Choosing Appropriate Gearing for Cycling
We?ve all seen Lance Armstrong spin his trademark high cadence up the mountains while his counterparts turn bigger gears.
roads. It has become common for bike manufacturers to spec entry-level road bikes or touring bikes with triple chainrings. Cyclists doing long rides or tours often take advantage of the triple gearing as it is ideal for vastly changing terrain, as well as giving the legs a break after many hours or days in the saddle. A triple chainring is also a great option for average riders who don't want to mash 40-50 RPMs up hills. Triple chainring setups have had a negative stigma attached to them, as some riders think it will make them appear "weak", but they've become more acceptable as people realize that the benefits outweigh the grief that they may receive from their riding partners. The added weight and seeming complexity of a triple chainring setup may be the only things preventing its further popularity.
A relatively new alternative is the compact crank. Using a double chainring configuration with fewer teeth per ring, riders are able to capitalize on new gear ranges. Compact cranks are finally coming to the forefront as a viable option for riders of all abilities to consider. Anyone living in mountainous or hilly terrain should give serious thought to the benefits of a compact crankset. Rather than using the standard 130mm Bolt Circle Diameter (BCD), compact cranks have a smaller 110mm BCD that allows for smaller chainrings. Compact cranks commonly have a 50 tooth large ring mated with a 34 or 36 tooth inner ring. These smaller rings allow for lower gearing and a higher climbing cadence. With this setup you not only have an additional lower gear, but also a higher gear (when compared to a traditional set up of a 53/39 crankset with a 12-25 cassette). This wider effective gear range is accomplished with fewer duplicate gears. Riders as well as racers are beginning to appreciate the gearing of a compact crank. Only very powerful sprinters or criterium racers that routinely use the 53x11 will be hampered by the having just 50 teeth on the big ring; for most racers this is not a concern. A 53x11 gear will give you 126.6 gear inches when using a 175mm crank and 23mm tires on 700c wheels. This is slightly larger than the 119.5 gear inches of a 50x11. We should also consider the difference in gearing at the low end. A standard 39x23 yields 44.6 gear inches while the 34x23 offers a gear of 38.8 inches. If you switch to a compact crank, but leave your same cassette you'll essentially lose your biggest gear, but gain two lower gears.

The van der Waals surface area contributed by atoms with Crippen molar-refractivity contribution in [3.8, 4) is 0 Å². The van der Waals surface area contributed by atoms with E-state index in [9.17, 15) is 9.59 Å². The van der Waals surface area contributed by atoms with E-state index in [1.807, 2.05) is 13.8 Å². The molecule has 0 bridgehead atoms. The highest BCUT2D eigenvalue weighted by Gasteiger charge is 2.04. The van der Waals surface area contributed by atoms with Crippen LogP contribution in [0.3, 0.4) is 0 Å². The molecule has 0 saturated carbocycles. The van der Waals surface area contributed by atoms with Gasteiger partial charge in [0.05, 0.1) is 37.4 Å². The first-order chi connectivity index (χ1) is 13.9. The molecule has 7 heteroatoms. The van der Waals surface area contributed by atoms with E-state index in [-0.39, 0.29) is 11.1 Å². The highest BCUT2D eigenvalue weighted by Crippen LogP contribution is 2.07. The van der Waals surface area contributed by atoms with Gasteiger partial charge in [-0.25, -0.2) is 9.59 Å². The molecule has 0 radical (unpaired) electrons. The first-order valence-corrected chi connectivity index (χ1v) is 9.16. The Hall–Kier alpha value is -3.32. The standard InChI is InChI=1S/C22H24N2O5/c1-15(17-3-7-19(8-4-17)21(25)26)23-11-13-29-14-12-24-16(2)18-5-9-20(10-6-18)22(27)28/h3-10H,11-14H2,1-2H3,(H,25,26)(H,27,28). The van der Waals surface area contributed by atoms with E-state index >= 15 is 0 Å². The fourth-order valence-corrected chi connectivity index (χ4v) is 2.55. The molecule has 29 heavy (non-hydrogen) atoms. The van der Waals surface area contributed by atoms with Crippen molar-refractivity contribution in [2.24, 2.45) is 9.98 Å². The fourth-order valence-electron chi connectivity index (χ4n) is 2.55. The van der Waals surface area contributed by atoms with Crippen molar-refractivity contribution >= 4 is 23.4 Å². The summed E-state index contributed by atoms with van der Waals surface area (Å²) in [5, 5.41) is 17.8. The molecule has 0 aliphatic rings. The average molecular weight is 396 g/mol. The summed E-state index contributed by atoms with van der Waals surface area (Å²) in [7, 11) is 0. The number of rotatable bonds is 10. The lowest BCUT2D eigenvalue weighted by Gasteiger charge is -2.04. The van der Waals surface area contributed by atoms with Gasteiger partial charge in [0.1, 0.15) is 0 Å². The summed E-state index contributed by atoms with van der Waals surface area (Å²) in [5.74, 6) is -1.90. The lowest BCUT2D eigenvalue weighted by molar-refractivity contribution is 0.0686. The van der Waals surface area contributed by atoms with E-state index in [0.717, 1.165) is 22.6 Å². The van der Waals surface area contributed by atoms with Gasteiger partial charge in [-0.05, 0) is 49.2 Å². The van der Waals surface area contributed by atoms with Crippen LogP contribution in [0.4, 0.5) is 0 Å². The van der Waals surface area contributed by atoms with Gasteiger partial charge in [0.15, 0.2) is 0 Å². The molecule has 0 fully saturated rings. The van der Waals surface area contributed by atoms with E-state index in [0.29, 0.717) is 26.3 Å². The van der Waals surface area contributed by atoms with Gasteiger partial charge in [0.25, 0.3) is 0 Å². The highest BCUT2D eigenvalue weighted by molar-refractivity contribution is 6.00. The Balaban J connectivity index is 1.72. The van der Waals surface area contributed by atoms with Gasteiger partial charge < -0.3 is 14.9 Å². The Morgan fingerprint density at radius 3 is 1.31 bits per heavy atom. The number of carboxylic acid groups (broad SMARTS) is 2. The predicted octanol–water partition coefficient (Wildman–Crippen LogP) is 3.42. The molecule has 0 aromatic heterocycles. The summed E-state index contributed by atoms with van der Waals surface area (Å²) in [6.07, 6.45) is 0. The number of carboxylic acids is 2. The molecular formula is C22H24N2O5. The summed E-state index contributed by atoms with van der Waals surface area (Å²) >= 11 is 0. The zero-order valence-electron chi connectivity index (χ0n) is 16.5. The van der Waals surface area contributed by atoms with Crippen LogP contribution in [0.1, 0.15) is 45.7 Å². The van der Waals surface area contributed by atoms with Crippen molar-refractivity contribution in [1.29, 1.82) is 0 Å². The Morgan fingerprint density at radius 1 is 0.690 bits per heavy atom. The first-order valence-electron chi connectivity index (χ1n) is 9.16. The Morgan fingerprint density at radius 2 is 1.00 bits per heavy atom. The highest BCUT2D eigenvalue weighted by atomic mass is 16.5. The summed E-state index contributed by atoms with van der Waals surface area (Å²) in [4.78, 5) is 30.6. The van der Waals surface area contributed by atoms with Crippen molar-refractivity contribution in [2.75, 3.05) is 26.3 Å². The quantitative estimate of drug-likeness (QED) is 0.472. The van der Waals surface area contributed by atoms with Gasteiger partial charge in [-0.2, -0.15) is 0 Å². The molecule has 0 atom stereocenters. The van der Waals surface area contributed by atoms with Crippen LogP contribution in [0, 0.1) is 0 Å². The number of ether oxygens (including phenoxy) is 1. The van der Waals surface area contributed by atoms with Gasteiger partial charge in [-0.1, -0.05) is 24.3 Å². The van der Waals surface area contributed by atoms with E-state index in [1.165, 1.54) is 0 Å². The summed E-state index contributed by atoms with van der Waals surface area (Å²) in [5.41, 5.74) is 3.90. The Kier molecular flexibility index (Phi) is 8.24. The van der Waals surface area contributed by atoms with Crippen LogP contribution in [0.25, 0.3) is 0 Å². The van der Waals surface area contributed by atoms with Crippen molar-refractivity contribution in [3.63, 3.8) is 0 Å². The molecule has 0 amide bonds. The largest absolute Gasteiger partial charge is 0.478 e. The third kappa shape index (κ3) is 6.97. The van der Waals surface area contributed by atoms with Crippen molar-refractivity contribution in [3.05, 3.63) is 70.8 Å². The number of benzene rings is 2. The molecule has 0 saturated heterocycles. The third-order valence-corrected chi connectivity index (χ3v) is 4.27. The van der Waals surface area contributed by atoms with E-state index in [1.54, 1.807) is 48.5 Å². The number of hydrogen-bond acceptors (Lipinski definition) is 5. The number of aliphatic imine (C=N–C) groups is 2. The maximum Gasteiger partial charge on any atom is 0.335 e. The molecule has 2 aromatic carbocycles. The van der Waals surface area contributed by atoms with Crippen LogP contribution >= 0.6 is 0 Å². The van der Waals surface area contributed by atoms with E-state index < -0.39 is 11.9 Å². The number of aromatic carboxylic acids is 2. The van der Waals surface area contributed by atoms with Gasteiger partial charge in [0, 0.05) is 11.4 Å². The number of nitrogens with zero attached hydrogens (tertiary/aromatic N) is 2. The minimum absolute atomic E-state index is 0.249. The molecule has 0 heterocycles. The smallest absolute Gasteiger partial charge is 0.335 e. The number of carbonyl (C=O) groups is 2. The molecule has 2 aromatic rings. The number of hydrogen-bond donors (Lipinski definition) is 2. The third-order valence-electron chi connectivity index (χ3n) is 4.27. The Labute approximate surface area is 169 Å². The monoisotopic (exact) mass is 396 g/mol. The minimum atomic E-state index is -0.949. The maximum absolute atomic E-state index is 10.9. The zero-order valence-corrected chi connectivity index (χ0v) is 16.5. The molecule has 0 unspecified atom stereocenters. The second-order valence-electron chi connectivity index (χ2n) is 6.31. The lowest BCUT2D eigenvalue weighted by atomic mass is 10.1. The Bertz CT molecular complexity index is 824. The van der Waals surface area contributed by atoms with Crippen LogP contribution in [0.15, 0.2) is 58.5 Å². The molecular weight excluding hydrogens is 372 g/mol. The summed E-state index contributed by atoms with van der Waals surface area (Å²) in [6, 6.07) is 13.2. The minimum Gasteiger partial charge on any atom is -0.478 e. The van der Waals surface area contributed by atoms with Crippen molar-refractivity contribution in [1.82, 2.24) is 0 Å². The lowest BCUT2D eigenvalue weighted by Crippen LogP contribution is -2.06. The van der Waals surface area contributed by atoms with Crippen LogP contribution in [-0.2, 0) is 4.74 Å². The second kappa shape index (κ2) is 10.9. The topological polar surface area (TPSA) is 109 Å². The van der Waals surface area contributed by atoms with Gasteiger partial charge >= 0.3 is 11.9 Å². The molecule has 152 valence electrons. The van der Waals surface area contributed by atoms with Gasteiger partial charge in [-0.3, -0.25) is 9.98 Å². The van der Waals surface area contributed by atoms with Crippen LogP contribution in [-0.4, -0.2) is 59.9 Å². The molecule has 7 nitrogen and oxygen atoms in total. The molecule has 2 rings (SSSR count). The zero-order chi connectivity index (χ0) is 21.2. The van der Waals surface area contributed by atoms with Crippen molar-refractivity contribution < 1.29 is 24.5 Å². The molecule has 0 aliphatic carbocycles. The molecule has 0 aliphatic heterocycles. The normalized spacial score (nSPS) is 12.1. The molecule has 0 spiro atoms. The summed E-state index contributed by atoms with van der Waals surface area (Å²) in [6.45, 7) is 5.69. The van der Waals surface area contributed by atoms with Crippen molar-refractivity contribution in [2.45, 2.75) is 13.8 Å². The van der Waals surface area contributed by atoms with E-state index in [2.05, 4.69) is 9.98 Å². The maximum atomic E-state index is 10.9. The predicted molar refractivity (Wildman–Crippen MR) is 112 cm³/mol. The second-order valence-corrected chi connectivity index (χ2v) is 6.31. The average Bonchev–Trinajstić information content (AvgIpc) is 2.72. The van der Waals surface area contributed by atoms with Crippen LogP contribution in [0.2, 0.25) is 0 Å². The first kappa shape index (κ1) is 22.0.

Of course, you can simply swap out your rear cassette to give yourself easier gearing options. Your cassette will likely have cogs of 11 or 12 teeth ranging up to cogs of 21, 23, 25, or 27 teeth. Standard cassettes are usually a 12-23 or 12-25. Switching to a larger cassette could be the most cost effective way to achieve a suitable climbing cadence. A 12-25 or 12-27 cassette might make all the difference you need in achieving optimal gearing that allows for